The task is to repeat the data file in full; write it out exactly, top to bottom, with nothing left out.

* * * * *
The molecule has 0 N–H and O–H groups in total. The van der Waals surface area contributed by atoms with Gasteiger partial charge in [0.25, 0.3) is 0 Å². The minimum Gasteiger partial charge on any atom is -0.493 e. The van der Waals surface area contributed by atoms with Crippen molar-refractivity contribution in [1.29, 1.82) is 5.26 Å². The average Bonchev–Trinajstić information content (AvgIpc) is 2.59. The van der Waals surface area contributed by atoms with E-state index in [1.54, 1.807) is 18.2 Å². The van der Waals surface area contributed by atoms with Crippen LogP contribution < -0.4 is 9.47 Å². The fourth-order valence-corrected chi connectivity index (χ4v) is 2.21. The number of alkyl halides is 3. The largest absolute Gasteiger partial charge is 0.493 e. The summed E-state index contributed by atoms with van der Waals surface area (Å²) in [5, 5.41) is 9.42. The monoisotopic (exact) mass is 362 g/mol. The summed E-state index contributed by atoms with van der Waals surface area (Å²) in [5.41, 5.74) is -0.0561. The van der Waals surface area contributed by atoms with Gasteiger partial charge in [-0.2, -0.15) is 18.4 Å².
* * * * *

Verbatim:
The molecule has 0 N–H and O–H groups in total. The van der Waals surface area contributed by atoms with Gasteiger partial charge in [0.25, 0.3) is 0 Å². The minimum Gasteiger partial charge on any atom is -0.493 e. The van der Waals surface area contributed by atoms with Crippen molar-refractivity contribution in [1.29, 1.82) is 5.26 Å². The average Bonchev–Trinajstić information content (AvgIpc) is 2.59. The van der Waals surface area contributed by atoms with E-state index in [1.54, 1.807) is 18.2 Å². The van der Waals surface area contributed by atoms with Crippen LogP contribution < -0.4 is 9.47 Å². The fourth-order valence-corrected chi connectivity index (χ4v) is 2.21. The number of alkyl halides is 3. The largest absolute Gasteiger partial charge is 0.493 e. The summed E-state index contributed by atoms with van der Waals surface area (Å²) in [5, 5.41) is 9.42. The monoisotopic (exact) mass is 362 g/mol. The summed E-state index contributed by atoms with van der Waals surface area (Å²) in [5.41, 5.74) is -0.0561. The van der Waals surface area contributed by atoms with Gasteiger partial charge in [-0.2, -0.15) is 18.4 Å².